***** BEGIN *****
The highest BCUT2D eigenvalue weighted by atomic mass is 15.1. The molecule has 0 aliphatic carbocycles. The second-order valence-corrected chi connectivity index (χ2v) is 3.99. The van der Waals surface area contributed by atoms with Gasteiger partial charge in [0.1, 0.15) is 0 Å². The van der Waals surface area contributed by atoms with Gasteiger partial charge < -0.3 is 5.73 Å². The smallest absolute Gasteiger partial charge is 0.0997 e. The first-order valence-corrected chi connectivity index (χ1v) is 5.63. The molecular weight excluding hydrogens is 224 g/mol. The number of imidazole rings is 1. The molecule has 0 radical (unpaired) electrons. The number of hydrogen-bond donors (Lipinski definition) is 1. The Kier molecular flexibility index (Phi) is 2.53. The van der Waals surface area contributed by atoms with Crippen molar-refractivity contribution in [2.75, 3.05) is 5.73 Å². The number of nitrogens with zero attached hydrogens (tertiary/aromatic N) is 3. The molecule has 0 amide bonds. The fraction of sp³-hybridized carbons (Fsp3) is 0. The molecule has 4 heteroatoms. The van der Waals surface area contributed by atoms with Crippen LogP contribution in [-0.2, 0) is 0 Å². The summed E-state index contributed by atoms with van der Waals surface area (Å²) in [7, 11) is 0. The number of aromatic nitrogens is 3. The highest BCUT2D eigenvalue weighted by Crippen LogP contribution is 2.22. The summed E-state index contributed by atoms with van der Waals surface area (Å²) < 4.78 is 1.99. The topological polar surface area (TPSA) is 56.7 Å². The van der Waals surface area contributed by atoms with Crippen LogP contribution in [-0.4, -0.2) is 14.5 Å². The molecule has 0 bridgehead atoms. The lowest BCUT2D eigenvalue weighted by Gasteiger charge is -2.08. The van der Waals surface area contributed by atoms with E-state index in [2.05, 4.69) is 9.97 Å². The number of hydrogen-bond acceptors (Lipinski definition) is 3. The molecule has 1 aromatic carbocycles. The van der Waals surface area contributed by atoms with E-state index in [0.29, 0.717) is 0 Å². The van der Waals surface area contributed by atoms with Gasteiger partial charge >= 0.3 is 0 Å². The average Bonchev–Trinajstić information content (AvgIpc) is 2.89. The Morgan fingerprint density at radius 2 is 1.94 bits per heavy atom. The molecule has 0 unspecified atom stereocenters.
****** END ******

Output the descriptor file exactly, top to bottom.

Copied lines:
The highest BCUT2D eigenvalue weighted by atomic mass is 15.1. The molecule has 0 aliphatic carbocycles. The second-order valence-corrected chi connectivity index (χ2v) is 3.99. The van der Waals surface area contributed by atoms with Gasteiger partial charge in [0.1, 0.15) is 0 Å². The van der Waals surface area contributed by atoms with Gasteiger partial charge < -0.3 is 5.73 Å². The smallest absolute Gasteiger partial charge is 0.0997 e. The first-order valence-corrected chi connectivity index (χ1v) is 5.63. The molecular weight excluding hydrogens is 224 g/mol. The number of imidazole rings is 1. The molecule has 0 radical (unpaired) electrons. The number of hydrogen-bond donors (Lipinski definition) is 1. The Kier molecular flexibility index (Phi) is 2.53. The van der Waals surface area contributed by atoms with Crippen molar-refractivity contribution in [2.75, 3.05) is 5.73 Å². The number of nitrogens with zero attached hydrogens (tertiary/aromatic N) is 3. The molecule has 0 amide bonds. The fraction of sp³-hybridized carbons (Fsp3) is 0. The molecule has 4 heteroatoms. The van der Waals surface area contributed by atoms with Crippen LogP contribution in [-0.2, 0) is 0 Å². The summed E-state index contributed by atoms with van der Waals surface area (Å²) in [7, 11) is 0. The number of aromatic nitrogens is 3. The highest BCUT2D eigenvalue weighted by Crippen LogP contribution is 2.22. The summed E-state index contributed by atoms with van der Waals surface area (Å²) < 4.78 is 1.99. The topological polar surface area (TPSA) is 56.7 Å². The van der Waals surface area contributed by atoms with Crippen LogP contribution in [-0.4, -0.2) is 14.5 Å². The molecule has 0 bridgehead atoms. The lowest BCUT2D eigenvalue weighted by Gasteiger charge is -2.08. The van der Waals surface area contributed by atoms with E-state index in [2.05, 4.69) is 9.97 Å². The number of hydrogen-bond acceptors (Lipinski definition) is 3. The molecule has 1 aromatic carbocycles. The van der Waals surface area contributed by atoms with E-state index in [0.29, 0.717) is 0 Å². The van der Waals surface area contributed by atoms with Gasteiger partial charge >= 0.3 is 0 Å². The average Bonchev–Trinajstić information content (AvgIpc) is 2.89. The Morgan fingerprint density at radius 2 is 1.94 bits per heavy atom. The molecule has 0 unspecified atom stereocenters.